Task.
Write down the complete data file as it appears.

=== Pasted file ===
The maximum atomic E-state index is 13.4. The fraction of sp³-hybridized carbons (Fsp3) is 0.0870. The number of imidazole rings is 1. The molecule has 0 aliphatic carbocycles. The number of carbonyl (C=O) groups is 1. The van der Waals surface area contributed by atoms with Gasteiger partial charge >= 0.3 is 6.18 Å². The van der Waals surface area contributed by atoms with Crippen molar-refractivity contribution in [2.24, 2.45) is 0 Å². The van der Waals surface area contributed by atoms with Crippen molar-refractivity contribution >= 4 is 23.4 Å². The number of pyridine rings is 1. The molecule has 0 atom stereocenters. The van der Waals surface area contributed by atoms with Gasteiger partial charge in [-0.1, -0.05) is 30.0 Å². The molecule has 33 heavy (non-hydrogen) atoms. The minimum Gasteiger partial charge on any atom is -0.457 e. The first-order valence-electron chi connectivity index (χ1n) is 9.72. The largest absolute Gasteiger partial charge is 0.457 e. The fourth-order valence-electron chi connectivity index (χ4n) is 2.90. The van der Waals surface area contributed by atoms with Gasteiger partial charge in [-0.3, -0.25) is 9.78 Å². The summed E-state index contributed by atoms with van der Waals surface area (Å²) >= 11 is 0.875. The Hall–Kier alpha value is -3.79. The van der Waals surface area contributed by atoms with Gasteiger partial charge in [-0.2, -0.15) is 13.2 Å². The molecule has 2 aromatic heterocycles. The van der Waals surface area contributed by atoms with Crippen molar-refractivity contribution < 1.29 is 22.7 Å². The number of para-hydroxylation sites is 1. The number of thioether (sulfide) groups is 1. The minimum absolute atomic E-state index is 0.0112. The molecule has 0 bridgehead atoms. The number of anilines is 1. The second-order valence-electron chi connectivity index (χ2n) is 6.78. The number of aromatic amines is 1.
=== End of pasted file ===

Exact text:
The maximum atomic E-state index is 13.4. The fraction of sp³-hybridized carbons (Fsp3) is 0.0870. The number of imidazole rings is 1. The molecule has 0 aliphatic carbocycles. The number of carbonyl (C=O) groups is 1. The van der Waals surface area contributed by atoms with Gasteiger partial charge >= 0.3 is 6.18 Å². The van der Waals surface area contributed by atoms with Crippen molar-refractivity contribution in [2.24, 2.45) is 0 Å². The van der Waals surface area contributed by atoms with Crippen molar-refractivity contribution >= 4 is 23.4 Å². The number of pyridine rings is 1. The molecule has 0 atom stereocenters. The van der Waals surface area contributed by atoms with Gasteiger partial charge in [-0.1, -0.05) is 30.0 Å². The molecule has 33 heavy (non-hydrogen) atoms. The minimum Gasteiger partial charge on any atom is -0.457 e. The first-order valence-electron chi connectivity index (χ1n) is 9.72. The largest absolute Gasteiger partial charge is 0.457 e. The fourth-order valence-electron chi connectivity index (χ4n) is 2.90. The van der Waals surface area contributed by atoms with Gasteiger partial charge in [-0.3, -0.25) is 9.78 Å². The summed E-state index contributed by atoms with van der Waals surface area (Å²) >= 11 is 0.875. The Hall–Kier alpha value is -3.79. The van der Waals surface area contributed by atoms with Gasteiger partial charge in [-0.2, -0.15) is 13.2 Å². The molecule has 2 aromatic heterocycles. The van der Waals surface area contributed by atoms with Crippen molar-refractivity contribution < 1.29 is 22.7 Å². The number of para-hydroxylation sites is 1. The number of thioether (sulfide) groups is 1. The minimum absolute atomic E-state index is 0.0112. The molecule has 0 bridgehead atoms. The number of anilines is 1. The second-order valence-electron chi connectivity index (χ2n) is 6.78. The number of aromatic amines is 1.